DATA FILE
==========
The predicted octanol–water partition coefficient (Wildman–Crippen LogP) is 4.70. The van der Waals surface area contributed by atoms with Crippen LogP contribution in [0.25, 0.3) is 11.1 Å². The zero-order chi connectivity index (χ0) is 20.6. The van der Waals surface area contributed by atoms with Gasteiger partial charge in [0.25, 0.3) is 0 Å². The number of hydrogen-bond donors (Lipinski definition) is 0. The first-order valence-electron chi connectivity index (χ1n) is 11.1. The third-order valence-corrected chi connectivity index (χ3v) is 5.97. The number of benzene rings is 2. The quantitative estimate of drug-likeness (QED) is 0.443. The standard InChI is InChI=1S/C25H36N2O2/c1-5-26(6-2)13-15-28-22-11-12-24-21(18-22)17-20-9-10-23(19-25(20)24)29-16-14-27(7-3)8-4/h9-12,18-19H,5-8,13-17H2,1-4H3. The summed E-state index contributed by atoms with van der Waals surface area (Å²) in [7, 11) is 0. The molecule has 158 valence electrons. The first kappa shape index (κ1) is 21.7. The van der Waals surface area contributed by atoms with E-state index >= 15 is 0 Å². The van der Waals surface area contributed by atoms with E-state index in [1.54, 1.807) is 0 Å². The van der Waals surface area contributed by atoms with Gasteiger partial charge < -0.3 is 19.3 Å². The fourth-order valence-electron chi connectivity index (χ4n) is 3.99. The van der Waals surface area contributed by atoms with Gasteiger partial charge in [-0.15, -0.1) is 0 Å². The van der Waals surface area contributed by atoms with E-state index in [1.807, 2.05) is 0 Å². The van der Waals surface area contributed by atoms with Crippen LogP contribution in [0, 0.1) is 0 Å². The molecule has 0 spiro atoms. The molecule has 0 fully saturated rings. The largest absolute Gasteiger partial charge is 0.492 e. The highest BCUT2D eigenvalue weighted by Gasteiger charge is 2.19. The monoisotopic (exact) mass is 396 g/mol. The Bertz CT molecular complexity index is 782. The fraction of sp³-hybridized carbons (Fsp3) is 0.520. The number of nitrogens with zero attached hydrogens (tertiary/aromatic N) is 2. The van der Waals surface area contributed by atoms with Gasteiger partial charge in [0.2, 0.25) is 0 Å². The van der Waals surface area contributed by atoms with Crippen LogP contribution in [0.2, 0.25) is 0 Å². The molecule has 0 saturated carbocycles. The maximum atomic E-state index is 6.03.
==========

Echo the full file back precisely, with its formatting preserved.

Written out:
The predicted octanol–water partition coefficient (Wildman–Crippen LogP) is 4.70. The van der Waals surface area contributed by atoms with Crippen LogP contribution in [0.25, 0.3) is 11.1 Å². The zero-order chi connectivity index (χ0) is 20.6. The van der Waals surface area contributed by atoms with Gasteiger partial charge in [0.25, 0.3) is 0 Å². The number of hydrogen-bond donors (Lipinski definition) is 0. The first-order valence-electron chi connectivity index (χ1n) is 11.1. The third-order valence-corrected chi connectivity index (χ3v) is 5.97. The number of benzene rings is 2. The quantitative estimate of drug-likeness (QED) is 0.443. The standard InChI is InChI=1S/C25H36N2O2/c1-5-26(6-2)13-15-28-22-11-12-24-21(18-22)17-20-9-10-23(19-25(20)24)29-16-14-27(7-3)8-4/h9-12,18-19H,5-8,13-17H2,1-4H3. The summed E-state index contributed by atoms with van der Waals surface area (Å²) in [7, 11) is 0. The molecule has 158 valence electrons. The first kappa shape index (κ1) is 21.7. The van der Waals surface area contributed by atoms with E-state index >= 15 is 0 Å². The van der Waals surface area contributed by atoms with E-state index in [1.54, 1.807) is 0 Å². The van der Waals surface area contributed by atoms with Gasteiger partial charge < -0.3 is 19.3 Å². The fourth-order valence-electron chi connectivity index (χ4n) is 3.99. The van der Waals surface area contributed by atoms with Gasteiger partial charge in [-0.15, -0.1) is 0 Å². The van der Waals surface area contributed by atoms with E-state index in [1.807, 2.05) is 0 Å². The van der Waals surface area contributed by atoms with Crippen LogP contribution in [0, 0.1) is 0 Å². The molecule has 0 spiro atoms. The molecule has 0 fully saturated rings. The largest absolute Gasteiger partial charge is 0.492 e. The highest BCUT2D eigenvalue weighted by Gasteiger charge is 2.19. The monoisotopic (exact) mass is 396 g/mol. The Bertz CT molecular complexity index is 782. The fraction of sp³-hybridized carbons (Fsp3) is 0.520. The number of nitrogens with zero attached hydrogens (tertiary/aromatic N) is 2. The van der Waals surface area contributed by atoms with Gasteiger partial charge in [0.2, 0.25) is 0 Å². The van der Waals surface area contributed by atoms with Crippen LogP contribution in [0.2, 0.25) is 0 Å². The molecule has 0 saturated carbocycles. The maximum atomic E-state index is 6.03.